St. George Village Blog
Tag Archive: Independent living
Posted on March 12, 2018 by Helen Kelley
Our Director of Culinary Services, Daniel Shaffer (left), recently presented a WOW Appreciation card to Chef Roy, a member of our culinary staff. Chef Roy received this recognition for his inspirational leadership, excellent work ethic and positive daily impact on the work environment at St. George Village. Great work Chef Roy, and thank you!
Posted on January 8, 2018 by Helen Kelley
“He who marvels at the beauty of the world in summer will find equal cause for wonder and admiration in winter.” — John Burroughs
It’s a beautiful winter at St. George Village. Here’s a photo of our lovely gazebo and lake on a recent snowy December day here in Georgia. It’s like a picture perfect postcard, right?
Posted on February 15, 2016 by Stacy Anthony
It was all about love as St. George Village celebrated Valentine’s Day with an afternoon of music, food and fun. Guests enjoyed delicious refreshments and then were treated to a performance of some of the most popular love songs of all time when two talented entertainers brought the glitz and glamour of Dolly Parton & Kenny Rogers to life on the stage.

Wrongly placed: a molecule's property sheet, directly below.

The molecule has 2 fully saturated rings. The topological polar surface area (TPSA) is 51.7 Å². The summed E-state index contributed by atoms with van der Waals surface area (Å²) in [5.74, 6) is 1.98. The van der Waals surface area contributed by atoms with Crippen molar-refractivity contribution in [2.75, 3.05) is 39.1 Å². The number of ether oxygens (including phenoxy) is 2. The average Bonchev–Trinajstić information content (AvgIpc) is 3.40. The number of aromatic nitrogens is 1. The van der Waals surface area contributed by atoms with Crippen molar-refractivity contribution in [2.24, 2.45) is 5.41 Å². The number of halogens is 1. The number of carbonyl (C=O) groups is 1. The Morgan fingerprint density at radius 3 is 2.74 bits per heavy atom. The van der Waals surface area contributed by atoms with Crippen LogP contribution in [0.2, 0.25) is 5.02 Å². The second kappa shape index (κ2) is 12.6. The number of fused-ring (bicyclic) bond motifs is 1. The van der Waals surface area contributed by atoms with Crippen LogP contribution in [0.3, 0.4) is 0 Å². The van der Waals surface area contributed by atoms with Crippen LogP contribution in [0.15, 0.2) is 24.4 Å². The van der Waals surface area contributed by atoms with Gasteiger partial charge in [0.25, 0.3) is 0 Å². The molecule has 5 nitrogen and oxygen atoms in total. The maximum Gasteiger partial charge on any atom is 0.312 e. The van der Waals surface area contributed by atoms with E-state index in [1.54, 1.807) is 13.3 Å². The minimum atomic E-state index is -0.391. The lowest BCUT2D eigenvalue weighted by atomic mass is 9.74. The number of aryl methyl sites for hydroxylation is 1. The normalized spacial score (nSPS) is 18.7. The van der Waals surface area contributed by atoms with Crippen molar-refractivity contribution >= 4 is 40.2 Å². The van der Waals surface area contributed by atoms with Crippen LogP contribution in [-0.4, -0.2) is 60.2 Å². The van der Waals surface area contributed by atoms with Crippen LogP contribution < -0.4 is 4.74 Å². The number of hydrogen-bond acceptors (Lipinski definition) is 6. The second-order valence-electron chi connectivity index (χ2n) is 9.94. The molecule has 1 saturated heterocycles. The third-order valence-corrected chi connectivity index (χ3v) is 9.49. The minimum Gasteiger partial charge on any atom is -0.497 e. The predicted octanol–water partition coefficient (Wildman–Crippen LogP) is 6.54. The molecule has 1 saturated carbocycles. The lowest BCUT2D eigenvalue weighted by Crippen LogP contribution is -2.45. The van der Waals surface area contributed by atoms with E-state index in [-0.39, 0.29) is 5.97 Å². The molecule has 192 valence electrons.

Then it was “photo op” time, when everyone enjoyed posing with Dolly and Kenny in our special Valentine’s Day photo booth.
Posted on January 30, 2016 by Stacy Anthony
We’re always on the go at St. George Village, exploring destinations near and far! Some of us recently visited Atlanta Botanical Garden’s new location in Gainesville, Ga., featuring a sophisticated horticultural operation and the largest conservation nursery in the Southeast. Located on land donated by Charles and Lessie Smithgall, the Atlanta Botanical Garden, Gainesville is destined to be one of the largest and most diverse woodland gardens in the country.
Pictured above are (l-r) Kay Briggs, Christine Potter, Dottie Belser, Janet Marsden, Louis and Marianne Vogel, part of our group who enjoyed seeing the Garden’s welcome center, outdoor gardens, a model train garden and an amphitheater during their visit.
Posted on October 29, 2015 by Stacy Anthony
At St. George Village, we enjoy exploring places, near and far. Recently, some of our members put on their traveling shoes and headed for Savannah, Ga., one of the the beautiful and historic cities in America. There, they visited many popular attractions of this coastal city, including Forsyth Park.